PATHOLOGY AND THERAPY
Medical Model of Abnormal Behavior
Abnormal behavior is viewed as a disease
Diagnosis - distinguishing one illness from another
Etiology - how the illness is caused and how it develops
Prognosis - a forecast about what course the illness is likely to take
Criteria of Abnormal Behavior
Defining Neurosis and Psychosis
Neurosis - characterized by anxiety, often as a result of inner conflict. The outward signs of anxiety may be hidden, however, as the person uses ego defenses to keep the anxiety under control. The person remains in good contact with reality (no irrational thought, delusions, or hallucinations).
Psychosis - characterized by a loss of contact with reality. The person may be delusional, have irrational beliefs that conflict with common sense, or suffer hallucinations. Although anxiety may be present (or not), it is not a characteristic of the disorder.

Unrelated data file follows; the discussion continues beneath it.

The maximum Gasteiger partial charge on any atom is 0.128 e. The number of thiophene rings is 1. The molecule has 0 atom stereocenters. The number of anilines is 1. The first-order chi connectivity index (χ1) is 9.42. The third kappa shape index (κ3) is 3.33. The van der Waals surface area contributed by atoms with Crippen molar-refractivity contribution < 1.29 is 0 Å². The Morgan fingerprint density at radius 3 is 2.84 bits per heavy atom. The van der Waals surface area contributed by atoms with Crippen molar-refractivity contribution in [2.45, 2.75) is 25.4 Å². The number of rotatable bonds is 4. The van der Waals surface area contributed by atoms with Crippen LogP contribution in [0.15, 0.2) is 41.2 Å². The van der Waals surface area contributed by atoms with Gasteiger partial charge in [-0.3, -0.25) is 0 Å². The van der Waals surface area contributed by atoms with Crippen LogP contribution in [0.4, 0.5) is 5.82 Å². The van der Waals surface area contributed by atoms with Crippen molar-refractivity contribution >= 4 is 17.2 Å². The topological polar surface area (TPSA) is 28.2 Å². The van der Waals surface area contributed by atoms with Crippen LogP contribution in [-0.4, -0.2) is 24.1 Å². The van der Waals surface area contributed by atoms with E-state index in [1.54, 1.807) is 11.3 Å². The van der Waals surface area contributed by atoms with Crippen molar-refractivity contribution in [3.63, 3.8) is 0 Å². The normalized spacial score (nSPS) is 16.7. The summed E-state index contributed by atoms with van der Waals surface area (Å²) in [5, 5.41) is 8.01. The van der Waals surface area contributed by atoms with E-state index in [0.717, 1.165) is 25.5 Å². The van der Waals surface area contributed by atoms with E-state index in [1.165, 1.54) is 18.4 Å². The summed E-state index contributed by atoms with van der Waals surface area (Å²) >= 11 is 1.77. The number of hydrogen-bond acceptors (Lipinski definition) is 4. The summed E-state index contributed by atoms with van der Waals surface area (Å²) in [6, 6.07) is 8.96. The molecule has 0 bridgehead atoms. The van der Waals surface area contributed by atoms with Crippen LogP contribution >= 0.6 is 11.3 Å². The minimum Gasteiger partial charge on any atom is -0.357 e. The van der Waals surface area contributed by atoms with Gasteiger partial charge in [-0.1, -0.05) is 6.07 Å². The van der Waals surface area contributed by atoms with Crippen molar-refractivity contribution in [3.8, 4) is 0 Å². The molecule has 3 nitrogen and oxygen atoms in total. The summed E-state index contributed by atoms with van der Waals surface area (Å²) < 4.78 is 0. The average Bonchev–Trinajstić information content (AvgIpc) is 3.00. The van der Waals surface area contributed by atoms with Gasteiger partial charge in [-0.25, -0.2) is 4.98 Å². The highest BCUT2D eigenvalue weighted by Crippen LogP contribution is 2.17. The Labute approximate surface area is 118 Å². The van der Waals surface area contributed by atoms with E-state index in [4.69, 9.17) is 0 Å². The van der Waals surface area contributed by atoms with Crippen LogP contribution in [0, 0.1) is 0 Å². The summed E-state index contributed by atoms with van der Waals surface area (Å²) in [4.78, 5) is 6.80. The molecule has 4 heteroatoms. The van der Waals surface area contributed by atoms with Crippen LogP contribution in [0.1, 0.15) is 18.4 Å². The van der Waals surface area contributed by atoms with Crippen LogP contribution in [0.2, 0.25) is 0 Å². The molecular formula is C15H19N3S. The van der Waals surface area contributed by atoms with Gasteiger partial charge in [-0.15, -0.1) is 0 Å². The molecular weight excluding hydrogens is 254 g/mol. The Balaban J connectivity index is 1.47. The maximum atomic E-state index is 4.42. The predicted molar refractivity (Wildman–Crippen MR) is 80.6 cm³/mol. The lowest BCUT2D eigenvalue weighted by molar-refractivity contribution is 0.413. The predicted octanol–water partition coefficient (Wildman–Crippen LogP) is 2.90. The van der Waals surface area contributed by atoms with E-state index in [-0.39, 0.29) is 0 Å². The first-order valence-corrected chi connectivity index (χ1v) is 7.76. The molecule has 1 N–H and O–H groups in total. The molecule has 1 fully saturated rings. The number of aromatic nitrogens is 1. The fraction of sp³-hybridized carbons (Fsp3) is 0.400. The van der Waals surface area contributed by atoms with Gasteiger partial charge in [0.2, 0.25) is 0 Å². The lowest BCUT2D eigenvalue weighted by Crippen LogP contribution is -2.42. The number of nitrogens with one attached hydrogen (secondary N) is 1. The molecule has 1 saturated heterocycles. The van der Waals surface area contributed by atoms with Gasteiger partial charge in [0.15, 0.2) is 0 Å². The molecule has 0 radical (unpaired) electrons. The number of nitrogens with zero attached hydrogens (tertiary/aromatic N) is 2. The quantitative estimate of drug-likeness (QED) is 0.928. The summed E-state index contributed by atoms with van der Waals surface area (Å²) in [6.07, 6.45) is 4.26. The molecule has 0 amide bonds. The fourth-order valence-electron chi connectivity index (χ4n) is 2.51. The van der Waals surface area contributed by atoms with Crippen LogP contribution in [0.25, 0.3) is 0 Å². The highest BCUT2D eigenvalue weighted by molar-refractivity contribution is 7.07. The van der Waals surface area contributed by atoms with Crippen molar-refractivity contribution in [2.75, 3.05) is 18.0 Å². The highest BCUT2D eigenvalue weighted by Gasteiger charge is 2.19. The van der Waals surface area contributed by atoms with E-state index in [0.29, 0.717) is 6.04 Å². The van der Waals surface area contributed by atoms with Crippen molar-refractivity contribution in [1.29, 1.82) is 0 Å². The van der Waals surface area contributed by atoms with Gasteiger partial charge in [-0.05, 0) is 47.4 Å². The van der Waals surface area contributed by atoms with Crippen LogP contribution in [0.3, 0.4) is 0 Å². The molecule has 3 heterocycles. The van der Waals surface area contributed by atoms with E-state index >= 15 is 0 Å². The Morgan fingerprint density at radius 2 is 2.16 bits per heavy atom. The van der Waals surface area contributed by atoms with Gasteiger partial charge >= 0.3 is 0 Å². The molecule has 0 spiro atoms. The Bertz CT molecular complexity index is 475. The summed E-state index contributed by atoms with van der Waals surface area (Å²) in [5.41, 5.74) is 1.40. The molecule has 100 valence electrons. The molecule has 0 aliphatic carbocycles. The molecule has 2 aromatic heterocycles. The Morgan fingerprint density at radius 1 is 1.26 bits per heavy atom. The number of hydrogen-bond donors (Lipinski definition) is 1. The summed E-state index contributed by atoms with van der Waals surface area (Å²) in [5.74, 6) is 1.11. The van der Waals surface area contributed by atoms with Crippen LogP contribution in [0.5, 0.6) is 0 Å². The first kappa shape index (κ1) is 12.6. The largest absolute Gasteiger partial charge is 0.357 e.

caused by a combination of biological and environmental factors and may develop from a complex set of risk factors, including genetics, brain chemistry, personality, and life events
psychotherapy, cognitive-behavioral therapy, and medication therapy are effective treatments
Generalized Anxiety Disorder
Characterized by excessive, unrealistic worry that lasts six months or more
Other symptoms include trembling, muscular aches, insomnia, abdominal upsets, dizziness, and irritability.
Characterized by severe attacks of panic-which may make them feel like they are having a heart attack or are going crazy-for no apparent reason.
with either the continued concern about having more panic attacks, worry about the consequences (physical or psychological) or undergoing a change in behavior or routine due to the panic attacks.
Symptoms include heart palpitations, chest pain or discomfort, sweating, trembling, tingling sensations, feeling of choking, fear of dying, fear of losing control, and feelings of unreality.
Agoraphobia (which sometimes accompanies a panic attack)...